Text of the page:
One of the more promising routes for England was actually just the direct pass over the top of the defense. Foden and Sterling made darting runs in behind the Croatia defense when they tried to push up the pitch, and England were quick to seek the long passes in behind, which gained them good territory in the first period. 

Croatia find composure

After the menacing first twenty minutes or so from England however, the tempo slowed somewhat, perhaps partly due to being unable to sustain such energy levels in the weather conditions present. The subsequent period also saw a more composed performance from Croatia on the ball, which further slowed the tempo down. 

Key to this was the midfield presence of Modrić, as well as Brozović and Kovačić. England pressed in a 4-3-3 shape, and were keen for the wingers to be able to step in onto Croatia’s center-backs in order to force long balls. 

This was somewhat successful to start with, however Croatia eventually started shorter passes into midfield, and subsequently the passes out from midfield to the fullbacks who were free as a result of the narrow wingers of England. 

Furthermore, Modrić began dropping into the second line and helping to dissolve pressure with his intelligent play. Kovačić also supplied a couple of good dribbles and general press resistance from the left halfspace, If you divide the field in five vertical lanes, the halfspaces are the lanes that are not on the wing and not in the center. Because there is no touchline like on the wing, players have the freedom to go everywhere. But this zone often is not as well-defended as the very center. This makes it a very valuable offensive zone to play in and a lot of chances are created by passes or dribbles from the halfspace. which further helped Croatia find a foothold in the game.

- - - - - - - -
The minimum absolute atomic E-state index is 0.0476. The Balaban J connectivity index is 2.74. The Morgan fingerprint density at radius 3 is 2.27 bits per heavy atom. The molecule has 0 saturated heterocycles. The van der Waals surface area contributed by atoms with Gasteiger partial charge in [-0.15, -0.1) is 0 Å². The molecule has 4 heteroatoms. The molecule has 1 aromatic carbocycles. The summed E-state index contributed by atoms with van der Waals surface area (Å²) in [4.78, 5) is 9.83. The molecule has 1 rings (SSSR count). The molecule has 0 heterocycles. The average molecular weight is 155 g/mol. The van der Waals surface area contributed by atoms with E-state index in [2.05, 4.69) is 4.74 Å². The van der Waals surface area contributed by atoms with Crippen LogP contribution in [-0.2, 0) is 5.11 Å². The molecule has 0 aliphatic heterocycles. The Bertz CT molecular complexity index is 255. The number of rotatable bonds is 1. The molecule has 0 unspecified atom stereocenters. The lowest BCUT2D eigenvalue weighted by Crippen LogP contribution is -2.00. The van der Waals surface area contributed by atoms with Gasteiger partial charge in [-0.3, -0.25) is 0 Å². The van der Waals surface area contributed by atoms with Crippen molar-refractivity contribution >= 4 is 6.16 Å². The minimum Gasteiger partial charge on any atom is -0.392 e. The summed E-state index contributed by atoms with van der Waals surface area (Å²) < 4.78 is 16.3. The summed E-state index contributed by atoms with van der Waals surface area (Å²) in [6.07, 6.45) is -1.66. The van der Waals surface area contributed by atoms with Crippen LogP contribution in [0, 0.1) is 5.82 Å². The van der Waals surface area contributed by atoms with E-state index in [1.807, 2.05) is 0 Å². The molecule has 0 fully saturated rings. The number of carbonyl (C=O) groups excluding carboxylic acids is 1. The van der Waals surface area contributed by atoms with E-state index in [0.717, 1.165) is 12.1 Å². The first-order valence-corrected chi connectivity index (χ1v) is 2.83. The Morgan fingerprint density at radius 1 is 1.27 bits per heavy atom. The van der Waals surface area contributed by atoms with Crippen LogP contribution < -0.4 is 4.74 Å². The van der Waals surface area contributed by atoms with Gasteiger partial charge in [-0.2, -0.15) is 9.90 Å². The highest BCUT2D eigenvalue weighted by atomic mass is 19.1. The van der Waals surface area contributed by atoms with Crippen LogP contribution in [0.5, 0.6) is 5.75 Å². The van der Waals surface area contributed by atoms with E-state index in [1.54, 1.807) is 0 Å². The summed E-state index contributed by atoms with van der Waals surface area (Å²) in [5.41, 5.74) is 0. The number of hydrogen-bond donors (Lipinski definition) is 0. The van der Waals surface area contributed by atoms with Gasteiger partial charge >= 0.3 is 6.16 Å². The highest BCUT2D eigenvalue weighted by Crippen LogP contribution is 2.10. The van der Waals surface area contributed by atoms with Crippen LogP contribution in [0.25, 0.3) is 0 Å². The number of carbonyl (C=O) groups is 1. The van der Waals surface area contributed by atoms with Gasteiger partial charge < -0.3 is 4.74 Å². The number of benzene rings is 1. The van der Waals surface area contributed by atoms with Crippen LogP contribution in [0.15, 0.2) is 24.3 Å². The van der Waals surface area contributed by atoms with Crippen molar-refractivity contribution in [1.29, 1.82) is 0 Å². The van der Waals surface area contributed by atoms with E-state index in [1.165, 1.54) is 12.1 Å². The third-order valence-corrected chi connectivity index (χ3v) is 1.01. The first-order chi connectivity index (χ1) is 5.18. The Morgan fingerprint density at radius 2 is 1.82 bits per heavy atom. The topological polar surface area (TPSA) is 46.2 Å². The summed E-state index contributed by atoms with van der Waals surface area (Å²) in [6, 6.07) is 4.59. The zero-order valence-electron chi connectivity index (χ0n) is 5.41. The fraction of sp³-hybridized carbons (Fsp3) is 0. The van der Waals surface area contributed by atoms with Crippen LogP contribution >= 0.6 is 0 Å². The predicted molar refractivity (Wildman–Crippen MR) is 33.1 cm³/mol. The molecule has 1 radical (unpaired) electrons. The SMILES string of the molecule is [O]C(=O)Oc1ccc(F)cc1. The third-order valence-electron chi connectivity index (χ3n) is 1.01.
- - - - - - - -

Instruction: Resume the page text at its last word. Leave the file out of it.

England go ahead

The teams went in level at half time, with Foden having come the closest in the first half with a shot which hit the post. Just over ten minutes into the second half, England took the lead through Sterling’s finish, with Phillips’ advanced positioning in the right halfspace again being crucial in the buildup. 

The first changes for Croatia to try and get back into the game arrived ten minutes later, with Nikola Vlašić and Josip Brekalo replacing Brozović and Kramarić. The introduction of Vlašić meant that Kovačić moved deeper in midfield and Modrić also started from deep more often, with Vlašić occupying the more advanced midfield position. 

The duo of Modrić and Kovačić were the ones responsible for driving the Croatia attack forward against England who now defended deeper in a 4-1-4-1 shape. Croatia’s occupation of the central spaces between the lines was not always the strongest, so attacks often finished towards the wings, with Vrsaljko and Gvardiol joining the attacks to put crosses in. 

England continued to hold strong though, and Croatia struggled to find good routes into dangerous areas. Croatia found it difficult to draw out England midfielders to allow Modrić and Kovačić to outplay them and find gaps behind. Instead, England’s midfield were fairly passive and comfortable shifting side to side. 

Further substitutes from both sides saw changes up front as Marcus Rashford came in for Foden, and Bruno Petković replacing Rebić for Croatia. Jude Bellingham also helped shore up the England midfield, as he came on for Kane. This meant that Rashford moved into a central position, and Mount out to the right. England were able to see the rest of the game out in their deep 4-1-4-1 shape, securing the win in their first game of the tournament. 


England started the game in outstanding fashion, with good tempo and aggressive pressing. The left sided combinations were strong, as expected in this 4-3-3 shape where wing rotations are one of the strongest features. They also looked relatively solid in their defensive shape towards the end of the game, although perhaps were not tested to their limits by Croatia’s attack. 

Croatia looked somewhat overwhelmed at the start but showed their capabilities to control the tempo of the game through their midfield in the middle portion of the game. They struggled for answers against a deeper England defense, as they were not particularly strong in their occupation of central spaces and somewhat dependent on early crosses and wide attacks.

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Josh Manley (21) is a student and aspiring coach. Heavily interested in tactics and strategy in football. Watching teams from all top European leagues, but especially Manchester United and Barcelona. [ View all posts ]